With each new year of service comes an excitement for new experiences and an eagerness to welcome new students to our mission, but it is also an opportunity to shine a light on the sustained engagement of our World Changers. An inspiration to all, these individuals have devoted their school vacations to giving back through School The World service trips for three or even four years, enriching their worldviews and illuminating their passion for learning. While other high schoolers are cramming for exams or catching up on their favorite TV show, our World Changers are reflecting on their service trips and brainstorming ways to intensify their impact on making education accessible to all. They are each able to pinpoint particularly poignant moments from past trips, illustrating the lasting impression their service has left in their hearts and motivating them to continue to incorporate this important work throughout their future endeavors.
Hannah Clarke, who has chosen to make a fourth trip to Guatemala, remembers a particularly inspiring conversation with two local staff members, Celia and Magdalena. She spoke with the sisters about striving for the education they desired and deserved. “They pushed and persevered unlike any other young women had ever done within their community. And they won, excelling all the way to university,” Clarke shares proudly. Celia and Magdalena ignited a passion for learning that Clarke hadn’t seen in herself before, and she is thankful for their help in this self discovery. She says, “I am forever grateful for the experiences and relationships that I have formed within Guatemala. Through these conversations and learnings, I have discovered my passion for international development and hope to pursue this type of work in college and my future career.”
Another World Changer, Julia Petalcorin, expresses an appreciation for the involvement of the families in Guatemala. “We often speak about the children and their passion for education, but it is not only them. It is also their parents,” says Petalcorin. “Although these families have so little, they have given us so much.” She recalls a small moment that is forever ingrained in her memories. On her first day in the community, her group ate lunch sitting on the ground. Even though the students didn’t think twice about it, the families of the community decided to open their hearts and toolboxes to give them a warm welcome. “The next day, when we arrived in the community,” Petalcorin remembers, “ I noticed that the fathers built us a table and bench so we could eat properly. It was in this kind gesture that I began to realize how deep this program truly runs and that we are all working together.” She has fond memories of dancing and making tortillas with the families, and hopes they will keep her in their hearts, as they will forever stay in hers.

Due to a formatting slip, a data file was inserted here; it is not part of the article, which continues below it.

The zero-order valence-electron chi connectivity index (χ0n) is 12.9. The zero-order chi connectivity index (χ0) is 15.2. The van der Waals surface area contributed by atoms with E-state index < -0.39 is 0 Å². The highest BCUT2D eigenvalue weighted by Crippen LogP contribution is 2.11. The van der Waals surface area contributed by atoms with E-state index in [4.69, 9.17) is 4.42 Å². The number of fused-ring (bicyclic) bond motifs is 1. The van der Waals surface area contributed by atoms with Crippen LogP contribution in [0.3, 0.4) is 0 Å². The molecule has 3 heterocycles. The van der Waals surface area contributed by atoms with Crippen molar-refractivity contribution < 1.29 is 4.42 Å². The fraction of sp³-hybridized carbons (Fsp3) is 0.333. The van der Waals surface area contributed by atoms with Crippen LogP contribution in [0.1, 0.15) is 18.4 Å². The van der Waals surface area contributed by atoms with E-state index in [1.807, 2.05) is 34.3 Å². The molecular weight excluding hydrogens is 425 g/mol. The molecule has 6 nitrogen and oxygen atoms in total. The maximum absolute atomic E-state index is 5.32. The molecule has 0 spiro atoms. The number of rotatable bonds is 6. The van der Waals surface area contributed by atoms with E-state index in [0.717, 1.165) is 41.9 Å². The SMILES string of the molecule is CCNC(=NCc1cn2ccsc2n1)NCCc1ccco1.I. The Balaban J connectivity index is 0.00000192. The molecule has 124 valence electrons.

Helen Cheever’s first trip to Guatemala was in 2016 to a community called Choaxan. As she preps for her third trip, she remembers an initial interaction with a group of boys who were huddled around a book. “At first the boys were a little shy. Who was this tall American girl trying to hang out with them?” Once they became more comfortable, the boys were pointing at pictures in the book and imitating Cheever’s pronunciations of English words. “Their eagerness and enthusiasm to learn even on a day that they didn’t have school struck me,” Cheever shares. “I wanted to be a part of a place where learning was so greatly valued.” Though Cheever has a plethora of fond memories from her trips, the most touching moment revolves around a tiny plastic airplane. “Over the course of the week, I had gotten very close to a little boy named Tomas. He actually happened to be one of the little boys who I had helped teach English to on the first day,” Cheever says. “As I bent down to give him a big hug… he placed a small object in the palm of my hand. It was a tiny plastic red and green airplane. I was stunned. Here was a young boy who barely had anything, giving me one of his own possessions. I tried to give it back, but he wouldn’t let me.” When Cheever returned to Choaxan a year later, she brought Tomas’s airplane with her. Hugging him goodbye again, she asked if he remembered it, and he nodded. She shares, “Then I pulled out my own tiny metal airplane and handed it to him. It immediately brought tears to his eyes and he gave me a giant hug. As we drove away I thought about what an important place Choaxan will always be to me.”
All of the fond memories our World Changers keep in their hearts are an inspiration to future World Changers, showing just how meaningful these trips can be. Cheever shares, “Choaxan is where I found my true passion for service and for helping others, and to me this tiny plastic airplane is a constant reminder of Tomas and the entire Choaxan community, and the change I know I can continue to make in the world.”